Is the Program Design Free of Major Flaws That Would Limit Its Effectiveness or Efficiency?
The program is currently exploring several technology options for hydrogen production using laboratory-scale experiments. For thermochemical processes, integrated laboratory-scale experiments are scheduled to start in 2007, while for high-temperature electrolysis, cell and stack experiments are now under way, and module experiments will start in 2008. This laboratory-scale R&D is intended to inform decisions in 2011 on technologies and materials for two pilot-scale integrated experiments. One or more of these pilot-scale technologies would be selected in 2015 for demonstration at the engineering scale using heat delivered by the NGNP reactor. The current portfolio of research in the program is appropriate for the current phase of the project, and the program is free of major flaws. The committee has concerns, however, that the resources being devoted to the program are insufficient to meet the proposed schedule, and that the schedule is not fully integrated with the NGNP program schedule.
Are Key Decision Points and Alternative Courses of Action Identified?
Two key decision points have been defined by the program, the first in 2011 to select two system designs for pilot-scale experiments and the second to select one or two designs for engineering-scale demonstration in 2015. At each decision point the design options that prove unsuccessful are discarded.
Is the Program Effectively Targeted So That Resources Will Address the Program’s Purpose Directly?
Much of the current NHI R&D is university based, which is appropriate for many aspects of the current laboratory-scale R&D. However, as integrated experiments are started, an increasing fraction of the program support will need to be directed to the national laboratories and industrial participants in the program. More attention to industrial-scale implications of the technology is needed, starting with studying the implications of operating conditions for cost, reliability, and safety.
Does the Program Have a Limited Number of Long-Term Performance Measures That Focus on Outcomes and Meaningfully Reflect the Purpose of the Program?
The NHI program is evaluated using the Generation IV program performance measures. For the NHI program, the
economics and the safety and reliability criteria are the most important. However, specific metrics for evaluating performance have not been established. The committee recommends that the NHI program select specific economic metrics that can be linked to the cost of hydrogen produced by competing technologies, such as natural gas steam reforming. It is reasonable that until materials and fabrication methods have been identified for all of the major system components, a great deal of uncertainty will surround these evaluations. The design information will become available once decisions have been made before entering the pilot-scale demonstration phase in 2011. These decisions should be based on the potential to meet specific economic criteria.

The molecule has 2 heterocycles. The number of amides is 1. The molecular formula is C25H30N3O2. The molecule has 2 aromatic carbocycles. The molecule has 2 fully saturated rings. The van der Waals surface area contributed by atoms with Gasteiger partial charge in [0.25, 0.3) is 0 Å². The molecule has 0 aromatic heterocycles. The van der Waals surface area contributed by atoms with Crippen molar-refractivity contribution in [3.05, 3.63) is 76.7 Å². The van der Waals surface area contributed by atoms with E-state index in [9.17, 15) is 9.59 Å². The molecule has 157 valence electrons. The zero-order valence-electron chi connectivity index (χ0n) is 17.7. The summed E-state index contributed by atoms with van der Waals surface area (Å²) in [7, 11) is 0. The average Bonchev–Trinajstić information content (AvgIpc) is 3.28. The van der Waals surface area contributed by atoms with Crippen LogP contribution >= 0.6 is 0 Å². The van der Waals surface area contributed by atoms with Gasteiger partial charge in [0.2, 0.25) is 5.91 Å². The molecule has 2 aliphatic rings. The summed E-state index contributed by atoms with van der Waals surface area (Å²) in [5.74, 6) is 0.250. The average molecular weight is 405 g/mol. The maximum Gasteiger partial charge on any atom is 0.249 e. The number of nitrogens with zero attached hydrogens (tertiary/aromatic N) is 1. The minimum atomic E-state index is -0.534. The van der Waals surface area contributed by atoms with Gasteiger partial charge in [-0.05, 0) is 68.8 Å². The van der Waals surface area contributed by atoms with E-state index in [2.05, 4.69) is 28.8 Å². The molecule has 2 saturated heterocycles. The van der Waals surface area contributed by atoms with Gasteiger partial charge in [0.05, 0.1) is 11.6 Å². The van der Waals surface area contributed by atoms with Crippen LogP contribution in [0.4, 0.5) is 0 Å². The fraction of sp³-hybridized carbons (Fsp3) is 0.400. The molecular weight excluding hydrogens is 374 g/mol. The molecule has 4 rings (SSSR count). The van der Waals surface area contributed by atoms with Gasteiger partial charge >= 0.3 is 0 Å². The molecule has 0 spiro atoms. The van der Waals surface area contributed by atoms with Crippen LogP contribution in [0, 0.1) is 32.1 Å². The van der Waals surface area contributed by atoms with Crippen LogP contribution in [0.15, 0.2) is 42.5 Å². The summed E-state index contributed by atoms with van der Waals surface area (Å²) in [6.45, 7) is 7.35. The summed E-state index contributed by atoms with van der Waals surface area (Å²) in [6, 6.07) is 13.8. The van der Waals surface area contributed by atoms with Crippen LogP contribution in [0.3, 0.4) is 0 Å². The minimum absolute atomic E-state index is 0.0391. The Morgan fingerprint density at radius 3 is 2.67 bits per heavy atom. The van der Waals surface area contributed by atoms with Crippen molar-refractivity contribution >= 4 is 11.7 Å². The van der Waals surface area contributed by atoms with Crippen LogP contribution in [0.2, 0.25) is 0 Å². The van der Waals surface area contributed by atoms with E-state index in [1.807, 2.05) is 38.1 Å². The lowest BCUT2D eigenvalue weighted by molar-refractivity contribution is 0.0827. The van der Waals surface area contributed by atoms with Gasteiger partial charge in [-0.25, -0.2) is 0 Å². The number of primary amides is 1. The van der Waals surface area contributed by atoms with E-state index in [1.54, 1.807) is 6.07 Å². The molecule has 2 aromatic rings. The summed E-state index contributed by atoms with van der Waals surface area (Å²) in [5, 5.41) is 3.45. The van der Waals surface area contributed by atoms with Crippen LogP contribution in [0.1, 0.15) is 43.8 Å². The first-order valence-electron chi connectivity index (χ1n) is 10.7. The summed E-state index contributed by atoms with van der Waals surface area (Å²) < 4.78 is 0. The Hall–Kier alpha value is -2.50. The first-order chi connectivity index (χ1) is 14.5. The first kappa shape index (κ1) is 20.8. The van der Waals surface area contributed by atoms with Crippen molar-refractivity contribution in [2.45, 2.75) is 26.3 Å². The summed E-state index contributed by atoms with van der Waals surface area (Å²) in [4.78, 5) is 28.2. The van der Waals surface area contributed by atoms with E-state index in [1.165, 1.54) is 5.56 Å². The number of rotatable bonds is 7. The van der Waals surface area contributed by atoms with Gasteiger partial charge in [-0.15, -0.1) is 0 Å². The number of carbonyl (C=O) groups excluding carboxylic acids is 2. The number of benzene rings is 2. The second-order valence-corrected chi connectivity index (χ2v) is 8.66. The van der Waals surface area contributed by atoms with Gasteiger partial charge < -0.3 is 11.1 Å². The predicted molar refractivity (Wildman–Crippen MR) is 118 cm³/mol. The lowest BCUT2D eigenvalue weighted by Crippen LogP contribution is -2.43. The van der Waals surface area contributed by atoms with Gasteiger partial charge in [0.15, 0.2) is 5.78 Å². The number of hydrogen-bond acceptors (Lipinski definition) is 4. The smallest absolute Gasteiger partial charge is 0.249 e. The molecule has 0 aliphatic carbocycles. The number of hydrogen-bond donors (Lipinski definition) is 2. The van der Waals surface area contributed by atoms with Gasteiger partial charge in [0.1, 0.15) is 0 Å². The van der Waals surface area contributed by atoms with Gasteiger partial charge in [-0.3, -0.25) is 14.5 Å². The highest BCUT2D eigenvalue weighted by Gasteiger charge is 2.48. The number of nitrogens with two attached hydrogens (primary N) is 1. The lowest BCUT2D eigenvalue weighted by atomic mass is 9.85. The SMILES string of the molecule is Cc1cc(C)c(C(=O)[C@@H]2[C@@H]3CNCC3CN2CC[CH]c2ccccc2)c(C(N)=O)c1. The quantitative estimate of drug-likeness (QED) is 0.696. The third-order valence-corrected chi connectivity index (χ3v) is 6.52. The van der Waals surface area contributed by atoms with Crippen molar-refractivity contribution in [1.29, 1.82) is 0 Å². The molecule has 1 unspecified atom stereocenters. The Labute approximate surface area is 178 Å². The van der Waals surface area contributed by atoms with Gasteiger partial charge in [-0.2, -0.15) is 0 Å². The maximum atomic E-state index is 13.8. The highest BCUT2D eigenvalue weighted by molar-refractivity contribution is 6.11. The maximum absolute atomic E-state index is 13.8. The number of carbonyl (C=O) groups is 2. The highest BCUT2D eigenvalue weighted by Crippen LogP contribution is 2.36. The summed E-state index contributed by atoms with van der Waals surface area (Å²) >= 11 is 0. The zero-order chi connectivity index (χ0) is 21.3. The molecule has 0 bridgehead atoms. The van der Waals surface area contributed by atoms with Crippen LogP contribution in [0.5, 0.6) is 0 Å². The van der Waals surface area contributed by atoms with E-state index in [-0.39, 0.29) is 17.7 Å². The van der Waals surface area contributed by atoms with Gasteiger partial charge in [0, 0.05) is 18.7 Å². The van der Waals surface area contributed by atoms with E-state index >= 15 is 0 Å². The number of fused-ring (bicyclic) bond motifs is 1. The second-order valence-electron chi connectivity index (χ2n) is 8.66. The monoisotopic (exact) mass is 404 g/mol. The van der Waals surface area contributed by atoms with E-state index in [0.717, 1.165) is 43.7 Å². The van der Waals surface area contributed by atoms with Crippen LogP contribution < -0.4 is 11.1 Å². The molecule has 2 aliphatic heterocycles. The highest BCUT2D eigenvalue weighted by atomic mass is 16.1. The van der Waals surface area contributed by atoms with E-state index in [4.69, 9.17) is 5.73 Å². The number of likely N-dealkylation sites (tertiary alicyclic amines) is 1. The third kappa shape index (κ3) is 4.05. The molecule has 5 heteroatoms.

Has the Program Demonstrated Adequate Progress in Achieving Its Long-Term Performance Goals?
The program is making adequate progress, but some acceleration is required to meet the milestones proposed for the NGNP project.
OTHER GENERATION IV REACTOR NUCLEAR ENERGY SYSTEMS
Other Generation IV System Program Descriptions
Six reactor concepts were recommended in the Generation IV Roadmap as having the most promise for meeting the Generation IV goals. Five concepts were selected for further development by DOE. The remaining concept, the MSR, has not been included in the scope of effort supported in the United States, but the United States monitors international progress on this concept. Of the concepts included in the plans of DOE, two are thermal neutron spectrum systems and three are fast neutron spectrum systems. The total amount of annual R&D funding in the United States for the alternative concepts (excluding NGNP) has been about $3 million per year. Therefore, even with the efforts abroad to address these concepts outside the United States, this level of funding allows only basic concept definition and limits focused research to areas of greatest uncertainty. For each technology a brief discussion of the concepts, the scope of R&D effort selected for the DOE effort, and the time line identified for progress is provided as follows.